“I still have my very first admission token from when I went to the Royal Ontario Museum in Grade 3,” recalls Menna. “That was probably the first time I’d been to a large-scale museum. I was impressed by the monumental size of it.”

Menna’s teaching and research in language and literacy focuses on multiliteracies, a field that recognizes linguistic diversity and a variety of modes of communication, including material culture. Before she joined the University of Alberta, she worked at the Royal Ontario Museum in educational programming and exhibits, then pursued teacher education at the University of Toronto.

After living in Southern Ontario for most of her life, Menna made the move to Edmonton for Fall 2016. From the banks of Lake Ontario to the Prairies, it’s been an adjustment, but she takes it in stride.

“It’s been an exciting experience to move myself into a new situation and environment,” says Menna. “There are differences that you notice– it’s a new curriculum and it’s a different province. It’s exciting getting to know the students and work with them. That’s the part I really enjoy.”

The students are also keen to work with her by helping her explore the city, suggesting festivals or river valley trails to check out.

“When you let them know you’re new to Edmonton, it’s interesting to see what parts of the city speak to them,” explains Menna.

Learning about Edmonton isn’t the only way Menna connects with her students. She’s guiding them as they become teachers. Seeing this growth is heartening for Menna.

“You’re working with student teachers who are developing their professional practice for the work that they’ll do with many classes in many years. There’s impact.”

The Royal Ontario Museum from Avenue Road and Bloor.

The Royal Ontario Museum from Avenue Road and Bloor.

Thinking beyond the classroom walls

While Menna learns about Edmonton from her students, and her students learn about teaching from her, she is cognizant of how educators can make the learning process engaging.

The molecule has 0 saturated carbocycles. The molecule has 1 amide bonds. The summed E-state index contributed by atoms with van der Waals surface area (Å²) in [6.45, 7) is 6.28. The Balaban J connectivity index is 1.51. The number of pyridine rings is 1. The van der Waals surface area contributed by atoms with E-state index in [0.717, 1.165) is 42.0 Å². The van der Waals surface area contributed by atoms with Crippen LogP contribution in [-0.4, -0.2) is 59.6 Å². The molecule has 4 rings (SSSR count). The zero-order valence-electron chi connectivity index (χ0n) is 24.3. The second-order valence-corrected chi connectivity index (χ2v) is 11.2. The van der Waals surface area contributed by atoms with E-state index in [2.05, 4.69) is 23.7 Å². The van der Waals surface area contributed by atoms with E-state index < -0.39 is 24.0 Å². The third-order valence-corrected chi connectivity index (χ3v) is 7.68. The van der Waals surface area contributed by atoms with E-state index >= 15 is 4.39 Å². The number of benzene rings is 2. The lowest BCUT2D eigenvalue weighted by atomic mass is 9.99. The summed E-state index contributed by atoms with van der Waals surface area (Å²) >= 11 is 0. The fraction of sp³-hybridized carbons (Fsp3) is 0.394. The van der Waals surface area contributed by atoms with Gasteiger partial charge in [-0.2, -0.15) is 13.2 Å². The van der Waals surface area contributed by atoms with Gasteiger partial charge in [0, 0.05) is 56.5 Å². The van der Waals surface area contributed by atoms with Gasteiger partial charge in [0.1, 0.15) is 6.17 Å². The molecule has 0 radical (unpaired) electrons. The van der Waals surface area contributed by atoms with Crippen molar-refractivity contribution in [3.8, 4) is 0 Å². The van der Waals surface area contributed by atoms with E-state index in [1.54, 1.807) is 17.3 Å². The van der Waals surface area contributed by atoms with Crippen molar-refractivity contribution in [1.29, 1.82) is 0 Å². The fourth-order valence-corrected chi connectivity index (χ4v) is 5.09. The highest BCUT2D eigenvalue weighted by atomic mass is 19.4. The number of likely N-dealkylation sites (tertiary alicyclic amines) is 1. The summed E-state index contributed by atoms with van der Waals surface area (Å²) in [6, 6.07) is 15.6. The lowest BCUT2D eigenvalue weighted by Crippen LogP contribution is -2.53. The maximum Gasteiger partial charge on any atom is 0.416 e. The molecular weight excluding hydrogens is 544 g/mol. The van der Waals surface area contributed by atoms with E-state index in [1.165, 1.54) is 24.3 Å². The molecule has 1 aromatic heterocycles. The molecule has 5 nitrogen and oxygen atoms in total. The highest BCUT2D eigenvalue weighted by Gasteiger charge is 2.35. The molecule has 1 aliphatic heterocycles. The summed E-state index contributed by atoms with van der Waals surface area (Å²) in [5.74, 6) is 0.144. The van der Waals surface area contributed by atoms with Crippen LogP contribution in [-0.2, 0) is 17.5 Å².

“Learning exists beyond the classroom walls,” explains Menna. “We need to ask what are the kids bringing into the classroom and tap into the classroom we want it to be so we make learning meaningful to them.”

In particular, Menna thinks about the students who import their backgrounds into the classroom, and how that knowledge can be leveraged for learning.

“These students bring in other languages and experiences from other countries,” says Menna. “These are rich resources that they take into the classroom. We want to make sure there is space for that and give the students a chance to realize that these are assets as opposed to deficits. When you think of yourself as a learner, some of the most meaningful experiences were the ones you likely felt connected to.”

As an educator, Menna practices what she teaches by using her personal history with museums to show student teachers how to think about literacy beyond the confines of the written word.

“There’s an assignment that I do with student teachers, similar to an “all-about-me” book. I would present mine on the same day that the students would share theirs. Mine was a piece of creative writing that was revolved around this admission token and the first visit to the museum and how it was a catalyst for a life-long love for learning and museums.”

“It’s funny the path you take,” says Menna. “When I look at my personal trajectory, I see that education was the stream that flowed through it. I see the connection with multiliteracies and mutli-modality. Everybody takes a different path to get there.”

Taking out the trash at UAlberta

Originally posted in Sustainability eNews Vol. 71 – April 2016.  A special thank you to the Students’ Union Facilities and Operations Team and the folks at Energy Management and Sustainable Operations.

All photos, graphics and text by K.Barnes.

Gerry, Leila and Jessie taking part in the waste audit

Gerry, Leila and Jessie taking part in the waste audit

Once it leaves your hand and enters the container, you probably don’t give waste a second thought, but there’s a lot that goes on behind the scenes to ensure the university’s waste is being recycled or composted correctly. At home, a lot of what is accidentally thrown away can still be sorted out at the City of Edmonton Waste Management Centre, but it doesn’t work like that at the university.

“If people put things in the wrong bin, we have to reach into the bin and put it in the right one.” – Gerry, Students’ Union Facilities and Operations

“If you don’t know where something is supposed to go, it’s okay to ask us where to put items.” – Emma, Students’ Union Facilities and Operations

The University of Alberta is part of the Institutional, Commercial and Industrial sector, which means it is not part of the municipal waste system you have at home. Instead, the university must have its own waste contractors who collect and process waste and recycling. Someone who lives in a residence in Edmonton pays taxes which go toward municipal services like waste management. The university’s contract requires waste materials to be separated correctly, or it all goes to the landfill. This also means that the material in the university’s “landfill” stream does not get sorted further after it leaves campus – it goes straight to a landfill.